First, the GOP: They are ever so thankful that their bullshit about “job creators” hasn’t been completely debunked. What they are protecting is actually “wealth extractors” but that doesn’t sound quite so defensible. See, in a fair system you would tax progressively more as income rose, possibly with a slightly different rate for investment income vs. salary income. That would create incentive for the wealthiest to keep their wealth active and circulating, you know… creating the jobs and GDP growth that the GOP can’t wrap their minds around…. as opposed to hoarding it, which is what they are doing with it now. The current argument from the GOP is between the current state of unbelievably unfair taxation, and a system that ever so slightly levels the system. And they like it that way. They likes it just fine, thanks you very much.

Next, Everyone Else: The President, Pelosi, Reed, and so on…. they are making a major mistake by engaging on the GOP’s terms. Good job on trying to cull out Social Security, since it is outside of the current scope of revenue/spending. Bad job on getting all squishy on Medicare and Medicaid when everyone knows that it is income qualification not age qualification that needs to be adjusted (just like Soc Sec). That said, they are doing a better job of giving coherent answers on their positions, while they still refuse to commit publicly on specifics. There is a reason: Just as in the presidential race, the GOP has created an unbalanced game board, where they are asking for concrete cuts to programs that they percieve as helpful to people that vote Democrat, while offering a hazy promise about maybe asking something from what they percieve as their base in return. In a reasonable world they could be ignored, but we don’t live in one of those. But call it what it is: The GOP pushing all the remaining chips from their failed policies and campaign planks to the center of the table.

In other News:
If you listen to NPR you may have caught a few whoppers last night (11/28/12): One GOP nitwit wondered aloud why they should support citizenship for people that are unlikely to vote Republican… which I applaud for at least being honest about their vote grubbing and bigotry; And another mentalist stated that “this is a bad time to be wealthy”… then joked that it is never a bad time to be wealthy, but Obama wants the rich to pay their share and that is a problem. Whew… when you start from the sub basement, you have a long way to go just to reach the sidewalk. Apparently there are people being taken seriously for thinking that the lowest tax rates in modern American history are bad for millionaires because they aren’t being given an even better deal without any debate, and that it is beyond comprehension that people you demonize won’t vote for you and additionally that stopping whipping their ass in public is out of the question. I actually wish NPR would go back to their old classical music and fact-based journalism format.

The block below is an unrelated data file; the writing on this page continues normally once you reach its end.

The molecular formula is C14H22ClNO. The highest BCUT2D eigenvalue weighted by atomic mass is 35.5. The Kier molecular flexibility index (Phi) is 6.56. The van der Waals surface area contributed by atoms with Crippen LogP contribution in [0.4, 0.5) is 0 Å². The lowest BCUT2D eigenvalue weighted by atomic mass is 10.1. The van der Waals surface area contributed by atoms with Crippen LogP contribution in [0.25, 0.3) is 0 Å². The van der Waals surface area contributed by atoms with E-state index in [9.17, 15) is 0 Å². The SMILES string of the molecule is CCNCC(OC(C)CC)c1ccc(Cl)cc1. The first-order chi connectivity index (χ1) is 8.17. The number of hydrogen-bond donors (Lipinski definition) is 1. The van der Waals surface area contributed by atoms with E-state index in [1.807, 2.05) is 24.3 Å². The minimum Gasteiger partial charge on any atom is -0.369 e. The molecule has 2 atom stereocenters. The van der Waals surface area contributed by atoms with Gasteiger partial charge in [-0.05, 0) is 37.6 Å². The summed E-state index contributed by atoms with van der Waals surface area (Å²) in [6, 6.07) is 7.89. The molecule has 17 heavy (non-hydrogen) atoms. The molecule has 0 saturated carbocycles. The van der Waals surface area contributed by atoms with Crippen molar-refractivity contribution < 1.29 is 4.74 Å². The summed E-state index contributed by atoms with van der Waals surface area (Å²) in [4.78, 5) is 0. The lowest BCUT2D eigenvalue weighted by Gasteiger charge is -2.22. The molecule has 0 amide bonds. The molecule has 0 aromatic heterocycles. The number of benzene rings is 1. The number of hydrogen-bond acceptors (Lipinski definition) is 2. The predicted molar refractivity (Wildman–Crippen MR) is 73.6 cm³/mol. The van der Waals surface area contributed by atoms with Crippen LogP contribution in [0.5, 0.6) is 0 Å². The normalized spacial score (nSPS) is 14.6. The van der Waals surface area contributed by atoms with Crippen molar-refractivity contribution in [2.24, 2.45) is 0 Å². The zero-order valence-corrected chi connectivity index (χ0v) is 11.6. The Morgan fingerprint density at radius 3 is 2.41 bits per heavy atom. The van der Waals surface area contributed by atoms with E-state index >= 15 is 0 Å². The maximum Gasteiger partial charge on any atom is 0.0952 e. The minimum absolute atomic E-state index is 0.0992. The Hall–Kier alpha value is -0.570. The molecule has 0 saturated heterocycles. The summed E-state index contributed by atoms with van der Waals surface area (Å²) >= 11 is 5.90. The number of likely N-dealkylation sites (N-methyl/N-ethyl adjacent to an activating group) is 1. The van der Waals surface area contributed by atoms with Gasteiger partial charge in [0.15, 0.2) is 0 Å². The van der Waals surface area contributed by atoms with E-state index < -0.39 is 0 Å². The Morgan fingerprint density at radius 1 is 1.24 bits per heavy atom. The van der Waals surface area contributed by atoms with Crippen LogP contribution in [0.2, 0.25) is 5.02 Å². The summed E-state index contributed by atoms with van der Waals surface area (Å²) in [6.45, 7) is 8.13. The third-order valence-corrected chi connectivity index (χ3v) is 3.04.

Ramblin’ Man

As a kind of penance for that rambling post where I grope for answers to Romney’s unfinished agendizing… a quick one about Fiscal Cliff Diving:

If the whole “Party of No” kabuki festival isn’t about making sure that a Democratic president doesn’t get to fix the problems left by George W Bush, then what the fudge is it about?  The whole “one term agenda” meeting back in 2009 would be funny if it wasn’t real.  What is being done by John Boehner et. al. is failing to solve problems that America desperately needs to solve, failing to improve on things America really needs to improve on, failing the American people both as individuals and collectively, and the punch line is that this cowardice has failed to make Barack Obama a one-term president.  So when you hear the GOP rhapsodize about the massive problems this country faces, please remember that we faced them back in 2008, we know who caused them, they cost the GOP the presidency, those problems are larger and more complex today, and the GOP has ensured that those problems were not and will not be constructively addressed.

Playing “pause button” until the next election is criminal, and it won’t change as long as the GOP lacks even one member with a shred of conscience.

Have a nice day.

Shocked?

I can’t be shocked that Mitt Romney got his clock cleaned in the electoral college.  If there is a bright side for the GOP is could be that they ran a Mormon with a severely moderate track record, who had to contort himself into a right-wing zealot, while still trying to appeal to moderates, but not be a moderate.  Romney’s Mormonism wouldn’t come into play here, except that it was less than a month before the election when Billy Graham agreed to remove Mormonism from his church’s list of cults.  For a party that considers the religious right to be its wholly-owned property, that is kind of a big deal.

See Ya.  Wouldn't Want to Be Ya.

Thank you, America. You just made my wife Ann the happiest woman in Massachusetts, I mean, after Elizabeth Warren… obviously.

There was the issue of “who is Romney”, or maybe “which Romney are they asking me to vote for, again?” Romney couldn’t be the Romney that ran for and won the Massachusetts Governor’s seat.  That much was immediately apparent.  His “moderation” was moderate in the way that Rachel Maddow is “moderately lesbian”.  He also couldn’t be a conventional moderate Republican, because the GOP is running out of ice floes to push their moderates out to sea on.  And he couldn’t be a blatant right-wing champion because it would mean having to explain every one of the massive slate of whiplash-inducing position reversals as a whole, instead of being able to dismiss them piecemeal.